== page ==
Journal of Chemical Sciences

, Volume 118, Issue 1, pp 105–115 | Cite as

Inclusion of poly-aromatic hydrocarbon (PAH) molecules in a functionalized layered double hydroxide

  • L. Mohanambe
  • S. Vasudevan


The internal surface of an Mg-Al layered double hydroxide has been functionalized by anchoring carboxy-methyl derivatized β-cyclodextrin cavities to the gallery walls. Neutral polyaromatic hydrocarbon (PAH) molecules have been included within the functionalized solid by driving the hydrophobic aromatic molecules from a polar solvent into the less polar interior of the anchored cyclodextrin cavities by a partitioning process. The optical (absorption and emission) properties of the PAH molecules included within the functionalized Mg-Al layered double hydroxide solid are similar to that of dilute solutions of the PAH in non-polar solvents. The unique feature of these hybrid materials is that they are thermally stable over a wide temperature range with their emission properties practically unaltered.


Layered double hydroxide polyaromatic hydrocarbon molecules thermal emission properties 


Unable to display preview. Download preview PDF.

Unable to display preview. Download preview PDF.


  1. 1.
    Whittingham M S 1982Intercalation chemistry (New York: Academic Press)Google Scholar
  2. 2.
    Alberti G and Costantino U 1996Comprehensive supramolecular chemistry (Chichester: Wiley) vol 7, p. 1Google Scholar
  3. 3.
    Gluech D S, Brough A R, Mountford P and Green M L H 1993Inorg. Chem. 32 1893CrossRefGoogle Scholar
  4. 4.
    Aranda P and Hitzky R 1990Adv. Mater. 2 545CrossRefGoogle Scholar
  5. 5.
    Jeevanandam P and Vasudevan S 1998Chem. Mater. 10 1276CrossRefGoogle Scholar
  6. 6.
    Ogawa M and Kuroda K 1997Bull. Chem. Soc. Jpn. 70 2593CrossRefGoogle Scholar
  7. 7.
    Venkataraman N V, Mohanambe L and Vasudevan S 2003J. Mater. Chem. 13 170CrossRefGoogle Scholar
  8. 8.
    Venkataraman N V and Vasudevan S 2003J. Phys. Chem. B107 5371Google Scholar
  9. 9.
    Wouter L and Pinnavaia T J 2001Green Chemistry 3 10CrossRefGoogle Scholar
  10. 10.
    Venkataraman N V and Vasudevan S 2003J. Phys. Chem. B107 10119Google Scholar
  11. 11.(a)
    Vogtle F 1991Supramolecular chemistry (Chichester: Wiley);Google Scholar
  12. 11.(b)
    Steed J W and Atwood J L 2000Supramolecular chemistry (Chichester: Wiley)Google Scholar
  13. 12.
    Kijima T, Tanaka J, Goto M and Matsui Y 1984Nature (London)310 45CrossRefGoogle Scholar
  14. 13.
    Kijima T and Matsui Y 1986Nature (London) 322 533CrossRefGoogle Scholar
  15. 14.(a)
    Zhao H and Vance G F 1997J. Chem. Soc., Dalton. Trans. 11 1961;CrossRefGoogle Scholar
  16. 14.(b)
    Zhao H and Vance G F 1998J. Inclusion Phenom. 31 305;CrossRefGoogle Scholar
  17. 14.(c)
    Zhao H and Vance G F 1998Clays Clay Miner. 46 712CrossRefGoogle Scholar
  18. 15.
    Mohanambe L and Vasudevan S 2005Langmuir 21 10735CrossRefGoogle Scholar
  19. 16.(a)
    Fujiki M, Deguchi T and Sanamesa I 1988Bull. Chem. Soc. Jpn. 61 1163;CrossRefGoogle Scholar
  20. 16.(b)
    Patonay G, Shapira A, Diamond P and Warner I M 1986J. Phys. Chem. 90 1963;CrossRefGoogle Scholar
  21. 16.(c)
    Shixiang G, Liansheng W, Qingguo H and Sukui H 1998Chemosphere 37 1299CrossRefGoogle Scholar
  22. 17.
    Connors K A 1996Comprehensive supramolecular chemistry (eds) J Szejtli J and T Osa (London: Pergamon) vol 3, p. 234Google Scholar
  23. 18.
    Khan I K and Hare D O 2002J. Mater. Chem. 12 3191CrossRefGoogle Scholar
  24. 19.
    Constantino V R L and Pinnavaia T J 1995Inorg. Chem. 34 883CrossRefGoogle Scholar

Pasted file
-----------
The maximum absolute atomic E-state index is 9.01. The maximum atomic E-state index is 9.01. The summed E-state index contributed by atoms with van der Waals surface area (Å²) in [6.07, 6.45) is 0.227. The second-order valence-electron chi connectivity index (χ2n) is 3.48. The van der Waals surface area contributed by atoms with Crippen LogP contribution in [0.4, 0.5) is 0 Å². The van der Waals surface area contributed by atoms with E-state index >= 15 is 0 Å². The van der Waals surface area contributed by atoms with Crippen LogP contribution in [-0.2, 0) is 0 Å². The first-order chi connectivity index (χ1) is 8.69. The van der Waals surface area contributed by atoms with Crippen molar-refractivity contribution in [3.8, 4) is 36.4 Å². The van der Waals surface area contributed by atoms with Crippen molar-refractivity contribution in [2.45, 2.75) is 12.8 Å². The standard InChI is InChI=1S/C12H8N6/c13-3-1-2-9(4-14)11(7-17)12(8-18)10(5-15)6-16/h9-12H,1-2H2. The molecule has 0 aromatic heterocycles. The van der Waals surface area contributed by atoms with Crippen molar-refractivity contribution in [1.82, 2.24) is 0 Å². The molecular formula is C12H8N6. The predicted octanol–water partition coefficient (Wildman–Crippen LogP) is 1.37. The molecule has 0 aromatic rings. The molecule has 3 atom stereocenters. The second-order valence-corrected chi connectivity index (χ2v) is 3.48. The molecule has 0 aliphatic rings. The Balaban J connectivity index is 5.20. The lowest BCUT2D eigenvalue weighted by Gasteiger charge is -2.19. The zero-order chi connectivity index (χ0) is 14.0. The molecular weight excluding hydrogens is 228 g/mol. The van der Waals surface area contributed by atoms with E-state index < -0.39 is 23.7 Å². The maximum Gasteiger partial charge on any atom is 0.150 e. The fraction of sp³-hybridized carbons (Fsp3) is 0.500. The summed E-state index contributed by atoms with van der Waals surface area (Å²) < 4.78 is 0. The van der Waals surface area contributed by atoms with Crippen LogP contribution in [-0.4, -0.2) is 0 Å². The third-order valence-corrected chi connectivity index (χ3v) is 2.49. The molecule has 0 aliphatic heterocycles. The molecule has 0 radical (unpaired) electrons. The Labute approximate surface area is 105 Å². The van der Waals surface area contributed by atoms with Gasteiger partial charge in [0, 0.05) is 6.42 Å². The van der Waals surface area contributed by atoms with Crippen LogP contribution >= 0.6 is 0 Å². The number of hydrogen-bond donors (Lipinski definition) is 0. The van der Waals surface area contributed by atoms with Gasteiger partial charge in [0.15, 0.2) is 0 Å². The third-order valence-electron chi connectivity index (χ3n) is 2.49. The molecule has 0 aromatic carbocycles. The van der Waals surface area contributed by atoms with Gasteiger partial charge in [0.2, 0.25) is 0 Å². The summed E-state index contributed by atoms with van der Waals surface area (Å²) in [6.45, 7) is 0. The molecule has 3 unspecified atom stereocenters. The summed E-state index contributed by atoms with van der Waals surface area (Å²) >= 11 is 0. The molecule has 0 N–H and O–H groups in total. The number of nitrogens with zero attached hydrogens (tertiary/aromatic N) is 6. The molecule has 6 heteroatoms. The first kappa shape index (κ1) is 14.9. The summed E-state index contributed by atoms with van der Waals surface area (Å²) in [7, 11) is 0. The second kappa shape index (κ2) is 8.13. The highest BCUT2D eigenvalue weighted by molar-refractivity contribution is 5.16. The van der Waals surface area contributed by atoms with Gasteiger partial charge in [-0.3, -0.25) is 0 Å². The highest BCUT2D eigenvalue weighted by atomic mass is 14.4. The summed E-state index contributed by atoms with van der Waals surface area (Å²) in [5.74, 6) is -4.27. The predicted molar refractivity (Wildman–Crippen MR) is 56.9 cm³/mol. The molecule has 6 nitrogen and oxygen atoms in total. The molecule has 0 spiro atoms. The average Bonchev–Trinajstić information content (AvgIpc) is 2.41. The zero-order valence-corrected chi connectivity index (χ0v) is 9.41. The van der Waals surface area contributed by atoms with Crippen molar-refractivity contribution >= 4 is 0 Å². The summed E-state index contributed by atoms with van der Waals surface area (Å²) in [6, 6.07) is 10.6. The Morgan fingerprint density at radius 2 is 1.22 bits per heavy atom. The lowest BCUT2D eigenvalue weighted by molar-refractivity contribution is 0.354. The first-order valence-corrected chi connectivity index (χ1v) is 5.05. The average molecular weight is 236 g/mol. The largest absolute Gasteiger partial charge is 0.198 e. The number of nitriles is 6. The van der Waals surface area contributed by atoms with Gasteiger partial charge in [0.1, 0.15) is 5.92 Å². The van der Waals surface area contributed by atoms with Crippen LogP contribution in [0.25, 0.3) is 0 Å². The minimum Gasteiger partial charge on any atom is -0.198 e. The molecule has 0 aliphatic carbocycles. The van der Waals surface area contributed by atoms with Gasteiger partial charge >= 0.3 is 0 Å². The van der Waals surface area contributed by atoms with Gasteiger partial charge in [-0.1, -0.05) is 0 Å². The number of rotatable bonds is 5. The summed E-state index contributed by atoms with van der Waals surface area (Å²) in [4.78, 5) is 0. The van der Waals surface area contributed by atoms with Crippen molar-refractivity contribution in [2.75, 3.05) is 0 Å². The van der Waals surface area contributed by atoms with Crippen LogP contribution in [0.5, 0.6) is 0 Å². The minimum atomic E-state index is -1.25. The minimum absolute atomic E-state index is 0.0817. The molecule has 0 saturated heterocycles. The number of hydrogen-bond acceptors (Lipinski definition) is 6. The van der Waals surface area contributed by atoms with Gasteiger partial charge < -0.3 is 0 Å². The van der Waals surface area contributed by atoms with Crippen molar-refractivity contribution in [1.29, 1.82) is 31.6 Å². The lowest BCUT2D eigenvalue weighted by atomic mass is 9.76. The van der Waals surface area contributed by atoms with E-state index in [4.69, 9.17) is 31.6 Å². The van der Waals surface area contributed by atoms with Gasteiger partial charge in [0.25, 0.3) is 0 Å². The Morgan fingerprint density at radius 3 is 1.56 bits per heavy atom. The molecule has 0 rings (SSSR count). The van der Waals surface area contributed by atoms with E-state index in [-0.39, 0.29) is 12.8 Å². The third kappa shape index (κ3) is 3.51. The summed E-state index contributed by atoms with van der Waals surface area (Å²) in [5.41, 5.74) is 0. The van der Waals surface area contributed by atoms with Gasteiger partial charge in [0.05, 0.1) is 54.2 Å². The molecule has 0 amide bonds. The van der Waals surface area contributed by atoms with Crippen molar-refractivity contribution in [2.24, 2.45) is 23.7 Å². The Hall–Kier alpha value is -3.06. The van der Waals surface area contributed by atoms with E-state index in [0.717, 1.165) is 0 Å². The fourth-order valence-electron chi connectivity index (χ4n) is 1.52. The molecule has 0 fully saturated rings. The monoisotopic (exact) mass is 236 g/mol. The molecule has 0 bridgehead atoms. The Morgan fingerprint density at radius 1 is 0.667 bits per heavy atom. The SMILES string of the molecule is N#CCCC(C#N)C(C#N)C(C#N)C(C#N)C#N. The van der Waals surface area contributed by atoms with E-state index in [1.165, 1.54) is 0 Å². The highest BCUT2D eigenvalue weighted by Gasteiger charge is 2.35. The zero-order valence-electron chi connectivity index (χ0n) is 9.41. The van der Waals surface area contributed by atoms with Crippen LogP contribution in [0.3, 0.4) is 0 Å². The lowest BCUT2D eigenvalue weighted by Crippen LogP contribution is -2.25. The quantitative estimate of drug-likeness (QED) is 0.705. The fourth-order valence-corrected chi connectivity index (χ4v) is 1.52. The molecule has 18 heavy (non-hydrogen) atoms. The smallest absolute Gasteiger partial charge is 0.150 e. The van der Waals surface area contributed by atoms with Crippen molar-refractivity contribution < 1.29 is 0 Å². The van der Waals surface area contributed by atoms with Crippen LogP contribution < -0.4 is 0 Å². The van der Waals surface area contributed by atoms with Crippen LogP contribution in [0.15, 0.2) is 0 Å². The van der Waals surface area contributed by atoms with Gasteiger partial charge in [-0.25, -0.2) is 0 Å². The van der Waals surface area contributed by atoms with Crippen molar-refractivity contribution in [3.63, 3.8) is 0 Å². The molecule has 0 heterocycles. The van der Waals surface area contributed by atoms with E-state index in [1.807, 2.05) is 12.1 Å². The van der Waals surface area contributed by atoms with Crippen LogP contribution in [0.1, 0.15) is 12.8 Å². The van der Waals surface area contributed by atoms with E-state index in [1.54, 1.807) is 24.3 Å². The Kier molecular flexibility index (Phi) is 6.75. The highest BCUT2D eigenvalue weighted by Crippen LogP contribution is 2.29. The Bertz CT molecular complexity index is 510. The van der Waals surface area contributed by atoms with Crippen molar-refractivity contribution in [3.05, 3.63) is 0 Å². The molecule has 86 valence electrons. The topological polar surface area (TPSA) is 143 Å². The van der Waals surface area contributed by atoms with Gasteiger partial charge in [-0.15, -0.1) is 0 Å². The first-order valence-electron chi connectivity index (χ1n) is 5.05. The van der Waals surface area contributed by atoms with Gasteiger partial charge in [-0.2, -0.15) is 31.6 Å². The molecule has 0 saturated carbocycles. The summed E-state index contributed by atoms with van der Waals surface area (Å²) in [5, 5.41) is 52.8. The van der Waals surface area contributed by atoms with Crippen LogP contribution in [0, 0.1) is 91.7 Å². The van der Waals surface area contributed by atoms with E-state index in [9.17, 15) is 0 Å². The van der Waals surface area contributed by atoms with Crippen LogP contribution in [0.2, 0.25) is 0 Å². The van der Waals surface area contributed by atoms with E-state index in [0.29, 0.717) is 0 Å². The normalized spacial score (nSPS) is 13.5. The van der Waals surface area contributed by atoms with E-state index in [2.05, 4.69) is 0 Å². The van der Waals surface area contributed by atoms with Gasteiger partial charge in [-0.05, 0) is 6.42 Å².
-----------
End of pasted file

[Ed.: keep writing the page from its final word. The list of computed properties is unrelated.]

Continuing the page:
25. 20.
    Miyata S 1977Clays. Clay. Miner. 25 14CrossRefGoogle Scholar
  26. 21.
    Miyata S 1983Clays. Clay. Miner. 31 305CrossRefGoogle Scholar
  27. 22.
    Miyata S 1975Clays. Clay. Miner. 23 369CrossRefGoogle Scholar
  28. 23.
    De Roy A, Forano C, El Malki K and Bessi J P 1992Expanded clays and other microporous solids (eds) M L Occelli and H E Robson (New York: Van Nostrand Reinhold) vol 2, p. 108Google Scholar
  29. 24.
    Cavani F, Trifiró F and Vaccari A 1991Catal. Today 11 173CrossRefGoogle Scholar
  30. 25.
    Newman S and Jones W 1998New J. Chem. 22 105CrossRefGoogle Scholar
  31. 26.
    Vaccari A 1999Appl. Clay Sci. 14 161CrossRefGoogle Scholar
  32. 27.
    Rives V and Ulibarri M 1999Coord. Chem. Rev. 181 61CrossRefGoogle Scholar
  33. 28.
    Choy J H, Kwak S Y, Park J S, Jeong Y J and Portier J 1999J. Am. Chem. Soc. 121 1399CrossRefGoogle Scholar
  34. 29.
    Choy J H, Kwak S Y, Jeong Y J and Park J S 2000Angew. Chem., Int. Ed. 39 4042CrossRefGoogle Scholar
  35. 30.
    Mohanambe L and Vasudevan S 2005Inorg. Chem. 44 2128CrossRefGoogle Scholar
  36. 31.
    Mohanambe L and Vasudevan S 2005J. Phys. Chem. B109 11865Google Scholar
  37. 32.
    Mohanambe L and Vasudevan S 2005J. Phys. Chem. B109 22523Google Scholar
  38. 33.
    Mohanambe L and Vasudevan S 2004Inorg. Chem. 43 6421CrossRefGoogle Scholar
  39. 34.
    Meyn M, Beneke K and Lagaly G 1990Inorg. Chem. 29 5201CrossRefGoogle Scholar
  40. 35.
    Kalyanasundaram K and Thomas J K 1977J. Am. Chem. Soc. 99 2039CrossRefGoogle Scholar
  41. 36.(a)
    Koyanagi M 1968J. Mol. Spectrosc. 25 273;CrossRefGoogle Scholar
  42. 36.(b)
    Robinson G W 1967J. Chem. Phys. 46 572CrossRefGoogle Scholar
  43. 37.
    Valeur B 2001Molecular fluorescence: Principles and applications (Weinheim, Berlin: Wiley-VCH Verlag)Google Scholar
  44. 38.
    Cary T C, Louis J P and Virgil H F 1979Science 206 831CrossRefGoogle Scholar
  45. 39.
    Birks J B 1970Photophysics of aromatic molecules (New York: John-Wiley and Sons)Google Scholar
  46. 40.
    Matsui K 1992Langmuir 8 673CrossRefGoogle Scholar

Copyright information

© Indian Academy of Sciences 2006

Authors and Affiliations

  1. 1.Department of Inorganic and Physical ChemistryIndian Institute of ScienceBangalore

Personalised recommendations